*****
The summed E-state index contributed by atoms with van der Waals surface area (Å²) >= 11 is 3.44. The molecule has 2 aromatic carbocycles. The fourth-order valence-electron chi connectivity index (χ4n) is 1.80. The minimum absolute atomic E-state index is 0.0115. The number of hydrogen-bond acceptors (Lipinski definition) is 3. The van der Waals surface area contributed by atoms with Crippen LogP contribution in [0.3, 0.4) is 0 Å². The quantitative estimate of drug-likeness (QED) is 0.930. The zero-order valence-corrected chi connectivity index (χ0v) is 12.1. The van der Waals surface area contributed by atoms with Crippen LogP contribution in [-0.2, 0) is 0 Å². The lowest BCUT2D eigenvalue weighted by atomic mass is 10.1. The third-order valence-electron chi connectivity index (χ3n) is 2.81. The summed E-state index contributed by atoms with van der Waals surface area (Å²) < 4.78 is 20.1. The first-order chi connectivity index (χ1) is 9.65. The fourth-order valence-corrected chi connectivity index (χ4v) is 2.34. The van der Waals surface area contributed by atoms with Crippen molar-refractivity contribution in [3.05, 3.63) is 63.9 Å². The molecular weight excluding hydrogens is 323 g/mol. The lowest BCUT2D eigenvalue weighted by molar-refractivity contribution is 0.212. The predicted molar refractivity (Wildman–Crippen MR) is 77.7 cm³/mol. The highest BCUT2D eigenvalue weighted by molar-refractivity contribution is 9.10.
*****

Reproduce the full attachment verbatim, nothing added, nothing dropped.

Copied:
The summed E-state index contributed by atoms with van der Waals surface area (Å²) >= 11 is 3.44. The molecule has 2 aromatic carbocycles. The fourth-order valence-electron chi connectivity index (χ4n) is 1.80. The minimum absolute atomic E-state index is 0.0115. The number of hydrogen-bond acceptors (Lipinski definition) is 3. The van der Waals surface area contributed by atoms with Crippen LogP contribution in [0.3, 0.4) is 0 Å². The quantitative estimate of drug-likeness (QED) is 0.930. The zero-order valence-corrected chi connectivity index (χ0v) is 12.1. The van der Waals surface area contributed by atoms with Crippen LogP contribution in [-0.2, 0) is 0 Å². The lowest BCUT2D eigenvalue weighted by atomic mass is 10.1. The third-order valence-electron chi connectivity index (χ3n) is 2.81. The summed E-state index contributed by atoms with van der Waals surface area (Å²) < 4.78 is 20.1. The first-order chi connectivity index (χ1) is 9.65. The fourth-order valence-corrected chi connectivity index (χ4v) is 2.34. The van der Waals surface area contributed by atoms with Crippen molar-refractivity contribution in [3.05, 3.63) is 63.9 Å². The molecular weight excluding hydrogens is 323 g/mol. The lowest BCUT2D eigenvalue weighted by molar-refractivity contribution is 0.212. The predicted molar refractivity (Wildman–Crippen MR) is 77.7 cm³/mol. The highest BCUT2D eigenvalue weighted by molar-refractivity contribution is 9.10.